Chuquicamata: A Tour

Originally I had wanted to go to Potosi, Bolivia to see the silver mines that fueled the Spanish Empire. Those plans were scrapped after considering eight hours on the bus and our motivations to get to Chile. Instead, we learned that a cousin of a friend lived in Calama and her husband worked as a geologist in Chuquicamata, the largest open pit copper mine in the world. A few emails later, we had reservations for a free tour and a futon to sleep on.

All the tour books describe Calama as drab and gritty. It’s a working town. Everyone who works in the mine lives in Calama, a small oasis in the middle of the Atacama Desert.  There aren’t any signs for yoga or massage or spiritual healing like San Pedro (a tourist town) to the East.  Instead, you will find red work trucks with wheel chocks and safety flags, everywhere. They are the symbol of Calama. They make me smile.


Photo by Elizabeth Ellis

Our tour starts at 1 PM in Calama where we board a bus with a number of other interested foreigners. We briefly stop at the old town of Chuquicamata right next to the mine. The town was closed in 2007 when the unwanted mountains of rock excavated from the mine began to encroach on the town. I also understand that arsenic is present in the mine dust. All the residents were moved to Calama.

We continue past one of the largest copper refineries in the world and on to the hole. At 4.3 Km long, 3 Km wide and 900 m deep it’s the largest hole in the world by excavated volume.


Photo by Elizabeth Ellis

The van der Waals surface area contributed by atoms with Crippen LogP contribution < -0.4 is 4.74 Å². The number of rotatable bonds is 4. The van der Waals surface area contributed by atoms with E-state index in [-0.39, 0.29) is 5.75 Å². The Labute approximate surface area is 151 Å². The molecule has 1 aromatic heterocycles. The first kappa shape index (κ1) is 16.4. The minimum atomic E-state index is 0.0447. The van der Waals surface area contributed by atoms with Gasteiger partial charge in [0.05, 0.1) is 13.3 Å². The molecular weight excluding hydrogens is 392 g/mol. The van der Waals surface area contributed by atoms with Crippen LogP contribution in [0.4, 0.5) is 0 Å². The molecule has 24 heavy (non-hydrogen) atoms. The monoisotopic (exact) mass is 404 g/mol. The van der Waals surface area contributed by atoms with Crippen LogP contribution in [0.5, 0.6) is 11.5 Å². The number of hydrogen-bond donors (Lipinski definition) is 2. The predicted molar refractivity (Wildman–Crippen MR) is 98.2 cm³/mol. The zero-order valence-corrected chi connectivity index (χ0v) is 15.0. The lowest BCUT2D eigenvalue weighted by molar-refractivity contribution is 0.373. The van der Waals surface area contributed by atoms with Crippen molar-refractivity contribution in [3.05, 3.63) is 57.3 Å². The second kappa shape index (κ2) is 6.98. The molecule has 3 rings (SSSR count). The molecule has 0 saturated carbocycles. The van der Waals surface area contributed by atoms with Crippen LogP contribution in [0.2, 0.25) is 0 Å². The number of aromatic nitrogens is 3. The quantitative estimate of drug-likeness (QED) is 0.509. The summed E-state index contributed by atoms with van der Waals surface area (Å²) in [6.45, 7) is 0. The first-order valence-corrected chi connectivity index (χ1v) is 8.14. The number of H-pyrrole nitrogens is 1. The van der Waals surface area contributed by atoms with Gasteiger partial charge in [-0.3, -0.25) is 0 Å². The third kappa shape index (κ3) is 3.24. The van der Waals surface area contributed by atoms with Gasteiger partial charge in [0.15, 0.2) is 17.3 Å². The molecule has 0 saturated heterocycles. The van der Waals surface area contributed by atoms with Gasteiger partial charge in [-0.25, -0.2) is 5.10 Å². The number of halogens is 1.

Photo by Elizabeth Ellis

We spend 45 minutes peering into the hole. We watch trucks get filled at the bottom and start their journey to the surface. When loaded they require one hour to drive to the top. Each filled with 320 to 360 tons of rock which contains 0.8% copper on average.


Photo by Elizabeth Ellis

This ore is dumped at the surface and pulverized further until reaching 0.3 mm in size. The copper is then concentrated to about 30% by mixing the dust with water and aerating from underneath. The precious metals bind with the air and float to the surface where they are removed. A secondary step removes molybdenum from the copper concentrate.

The copper concentrate then goes through a smelting process that increases the purity to 99.7%. Impurities are essentially burnt off at high temperatures through multiple stages. The 99.7% pure copper is poured into rectangular molds approximately 3′ x 4′ and 3″ thick.

At this point the copper is sent to the refinery where it undergoes electrolysis. The large plates from the smelter (the anode) are put in a bath with a cathode and electricity is run between the plates. Copper moves through the bath from the anode and is deposited on the cathode with 99.99% purity.  The copper is now ready for sale. The mud left at the bottom of the bath contains gold and silver concentrates that will also be sold.

Chile produces about 30% of the world’s copper followed by China with 10%. China is the world’s largest consumer of copper, consuming almost half of the world’s supply.

And so concludes the tour.

Check out this site for some photos of the process side.


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